By Daniel Orelowitz, MD at Training Force, a company within the Workforce Training and Consulting Cluster, part of Workforce Holdings
The Fourth Industrial Revolution (4IR) is a digital revolution that has massive transformative potential. Technology is rapidly evolving, and if used correctly, it can improve both the spend and quality of business operations. However, without the right skills within the business, technology is either used ineffectively or not used at all, which can be detrimental.
In addition, those without the skills to thrive in a digital world will fall behind in terms of employability. Skills development has thus become even more critical, for businesses to grow, for employees to remain appropriately skilled, and for South Africa to become increasingly competitive on a global stage.
Skills at the heart of managing change
The digitalisation of 4IR is a massive shift for business. The systems and technology not only improve efficiency and enhance productivity, they also remove traditional geographical boundaries and make doing business globally much easier.
They also change the way businesses operate, which makes adapting crucial. Proper change management, including skills development and training, is a big part of this. If employees are not empowered with the skills required to use new technology, the end result is often resentment, lack of adoption, and even higher staff turnover.
The other challenge is that, across the board, jobs that were previously done by people are increasingly being taken over by technology. These are typically low skill, mundane and repetitive tasks that automation makes far more efficient. However, if employees are not upskilled beyond the level of machines, they will no longer be able to add value to a business.
New skills, new opportunities, and new challenges
As technology evolves, the need for skills such as developers, computer operators and other technical skills grows, and even gives rise to new job descriptions that did not exist in the past. However, if people do not even have basic computer skills, they will be left far behind.
Not many companies in South Africa are geared for this shift, and at a basic education level, South Africa faces significant challenges. The digital divide is still a real problem, particularly in the rural areas, which means that, when confronted with technology, people are often apprehensive because they do not know what to do with it. Skills development, again, is absolutely critical. We need to train people from the ground up, empowering them to build, grow and maintain relevant skills.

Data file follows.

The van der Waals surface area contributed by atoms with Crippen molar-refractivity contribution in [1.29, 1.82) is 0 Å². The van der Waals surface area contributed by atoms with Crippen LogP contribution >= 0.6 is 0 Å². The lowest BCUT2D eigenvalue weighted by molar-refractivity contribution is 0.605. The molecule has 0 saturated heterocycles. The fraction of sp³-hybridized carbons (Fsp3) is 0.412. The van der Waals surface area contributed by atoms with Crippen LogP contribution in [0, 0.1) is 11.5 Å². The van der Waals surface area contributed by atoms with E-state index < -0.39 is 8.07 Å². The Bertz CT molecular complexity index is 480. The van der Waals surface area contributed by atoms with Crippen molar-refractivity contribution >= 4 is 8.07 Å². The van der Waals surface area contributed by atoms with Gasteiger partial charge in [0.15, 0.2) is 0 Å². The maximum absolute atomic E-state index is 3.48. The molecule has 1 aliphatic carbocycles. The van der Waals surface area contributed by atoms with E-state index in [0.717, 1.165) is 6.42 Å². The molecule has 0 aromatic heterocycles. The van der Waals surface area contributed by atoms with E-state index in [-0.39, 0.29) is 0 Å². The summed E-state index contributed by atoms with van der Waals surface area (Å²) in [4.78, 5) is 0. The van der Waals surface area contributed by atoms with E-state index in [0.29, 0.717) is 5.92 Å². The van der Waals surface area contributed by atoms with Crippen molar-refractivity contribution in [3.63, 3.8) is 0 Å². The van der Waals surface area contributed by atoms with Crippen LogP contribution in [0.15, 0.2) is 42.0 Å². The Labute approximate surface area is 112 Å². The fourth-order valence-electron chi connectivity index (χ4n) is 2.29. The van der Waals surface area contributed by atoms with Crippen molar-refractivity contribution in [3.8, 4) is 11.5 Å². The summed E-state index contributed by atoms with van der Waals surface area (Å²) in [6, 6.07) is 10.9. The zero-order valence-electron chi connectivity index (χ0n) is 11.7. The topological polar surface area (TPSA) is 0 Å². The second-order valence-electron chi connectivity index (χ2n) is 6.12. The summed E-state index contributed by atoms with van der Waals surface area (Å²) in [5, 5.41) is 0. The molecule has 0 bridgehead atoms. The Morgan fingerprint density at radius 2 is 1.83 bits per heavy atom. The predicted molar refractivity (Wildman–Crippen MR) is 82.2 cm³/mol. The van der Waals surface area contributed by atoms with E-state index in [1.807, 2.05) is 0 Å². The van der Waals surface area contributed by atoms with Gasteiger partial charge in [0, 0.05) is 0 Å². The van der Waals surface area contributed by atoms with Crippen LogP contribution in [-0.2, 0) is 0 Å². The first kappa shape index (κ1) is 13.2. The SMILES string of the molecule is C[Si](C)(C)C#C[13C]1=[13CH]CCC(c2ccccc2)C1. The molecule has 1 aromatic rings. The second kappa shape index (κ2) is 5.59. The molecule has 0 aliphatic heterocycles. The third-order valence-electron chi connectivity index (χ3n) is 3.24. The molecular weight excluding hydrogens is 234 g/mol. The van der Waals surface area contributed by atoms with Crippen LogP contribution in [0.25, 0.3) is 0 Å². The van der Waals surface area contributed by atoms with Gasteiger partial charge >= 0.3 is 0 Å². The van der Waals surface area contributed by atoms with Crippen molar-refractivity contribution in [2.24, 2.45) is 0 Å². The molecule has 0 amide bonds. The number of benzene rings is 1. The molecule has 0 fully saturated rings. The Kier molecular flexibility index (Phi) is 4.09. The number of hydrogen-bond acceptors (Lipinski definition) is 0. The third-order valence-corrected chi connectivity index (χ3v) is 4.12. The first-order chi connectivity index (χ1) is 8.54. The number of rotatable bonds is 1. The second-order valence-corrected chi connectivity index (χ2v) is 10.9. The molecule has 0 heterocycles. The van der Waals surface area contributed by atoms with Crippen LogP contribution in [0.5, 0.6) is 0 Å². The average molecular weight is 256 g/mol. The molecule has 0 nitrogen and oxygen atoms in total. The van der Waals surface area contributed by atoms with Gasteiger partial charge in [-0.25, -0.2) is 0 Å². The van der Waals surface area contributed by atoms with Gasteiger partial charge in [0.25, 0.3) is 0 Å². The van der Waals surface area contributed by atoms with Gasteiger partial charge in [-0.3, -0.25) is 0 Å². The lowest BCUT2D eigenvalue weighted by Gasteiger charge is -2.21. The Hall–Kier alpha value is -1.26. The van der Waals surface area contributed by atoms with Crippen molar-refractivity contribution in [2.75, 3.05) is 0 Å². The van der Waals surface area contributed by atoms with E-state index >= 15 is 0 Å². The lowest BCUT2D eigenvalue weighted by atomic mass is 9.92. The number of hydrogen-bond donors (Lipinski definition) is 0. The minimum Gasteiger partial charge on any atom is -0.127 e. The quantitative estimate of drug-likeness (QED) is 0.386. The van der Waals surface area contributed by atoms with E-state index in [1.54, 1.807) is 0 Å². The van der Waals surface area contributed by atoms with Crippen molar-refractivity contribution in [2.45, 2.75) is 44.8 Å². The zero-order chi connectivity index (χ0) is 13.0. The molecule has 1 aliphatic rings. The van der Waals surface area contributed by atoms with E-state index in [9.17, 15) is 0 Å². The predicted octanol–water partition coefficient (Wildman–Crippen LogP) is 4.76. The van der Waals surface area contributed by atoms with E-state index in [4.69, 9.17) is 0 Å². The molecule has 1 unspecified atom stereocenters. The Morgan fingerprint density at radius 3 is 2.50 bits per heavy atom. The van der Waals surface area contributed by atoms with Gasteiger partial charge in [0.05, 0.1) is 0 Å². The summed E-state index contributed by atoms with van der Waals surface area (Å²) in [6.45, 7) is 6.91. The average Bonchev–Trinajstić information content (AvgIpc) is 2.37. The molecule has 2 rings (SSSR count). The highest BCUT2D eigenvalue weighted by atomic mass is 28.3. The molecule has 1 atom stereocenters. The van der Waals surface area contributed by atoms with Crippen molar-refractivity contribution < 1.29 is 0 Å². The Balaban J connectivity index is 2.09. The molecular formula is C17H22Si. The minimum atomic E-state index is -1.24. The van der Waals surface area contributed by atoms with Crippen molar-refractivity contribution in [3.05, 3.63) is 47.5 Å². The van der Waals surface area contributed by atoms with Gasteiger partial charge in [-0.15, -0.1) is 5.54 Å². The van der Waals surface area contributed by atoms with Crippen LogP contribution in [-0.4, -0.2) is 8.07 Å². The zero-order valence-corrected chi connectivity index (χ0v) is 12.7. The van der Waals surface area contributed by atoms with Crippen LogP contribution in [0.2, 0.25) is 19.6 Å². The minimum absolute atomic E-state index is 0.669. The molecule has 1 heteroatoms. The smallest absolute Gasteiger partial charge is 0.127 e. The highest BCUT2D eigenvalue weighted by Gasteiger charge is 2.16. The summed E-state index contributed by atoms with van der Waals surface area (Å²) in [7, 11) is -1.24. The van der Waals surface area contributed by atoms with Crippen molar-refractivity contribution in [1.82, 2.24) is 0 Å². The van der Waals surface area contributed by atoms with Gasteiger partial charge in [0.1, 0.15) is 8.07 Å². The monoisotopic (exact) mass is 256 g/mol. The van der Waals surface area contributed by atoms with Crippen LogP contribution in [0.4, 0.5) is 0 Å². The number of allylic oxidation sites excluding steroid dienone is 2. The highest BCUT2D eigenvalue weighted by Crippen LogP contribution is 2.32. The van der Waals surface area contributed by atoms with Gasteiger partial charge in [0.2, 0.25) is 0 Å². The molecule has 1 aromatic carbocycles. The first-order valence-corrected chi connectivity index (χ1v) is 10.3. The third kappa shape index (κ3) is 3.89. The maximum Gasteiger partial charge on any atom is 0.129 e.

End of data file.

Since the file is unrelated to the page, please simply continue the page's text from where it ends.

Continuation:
A problem for every business
All businesses need to invest in training all of their staff and upskilling them in technology, because without these skills in the future, they will not be able to contribute to the workforce. It is also important to continue to provide training, because as technology evolves, the skills required to use it will change. Skills development helps to grow the people within a business, which is more cost effective than continually hiring new skills, and it also provides opportunities for people to better their lives through upskilling.
If organisations in South Africa do not take steps to address these challenges, they will fall further and further behind, with inefficient processes, lack of agility and a growing margin for error. The skills required will obviously differ depending on the organisation, but regular training has become a must have. Not only that, but skills transfer needs to take place for training to be effective, so the right training partner with the correct accreditations is also a must.
Companies that can adapt quicker to the changes brought about by 4IR will be more successful, but in order to adapt they need the right people with the right skills. Looking internally and upskilling people already in a company is not only easier than finding new skills externally, it also creates opportunities and fosters greater loyalty.
Ultimately, all businesses will win if they work to upskill their employees, because everyone will have a more skilled pool of resources to draw on. This in turn will improve South Africa’s competitiveness and economic prospects. However, having the right training partner is essential to ensure that skills development takes place successfully.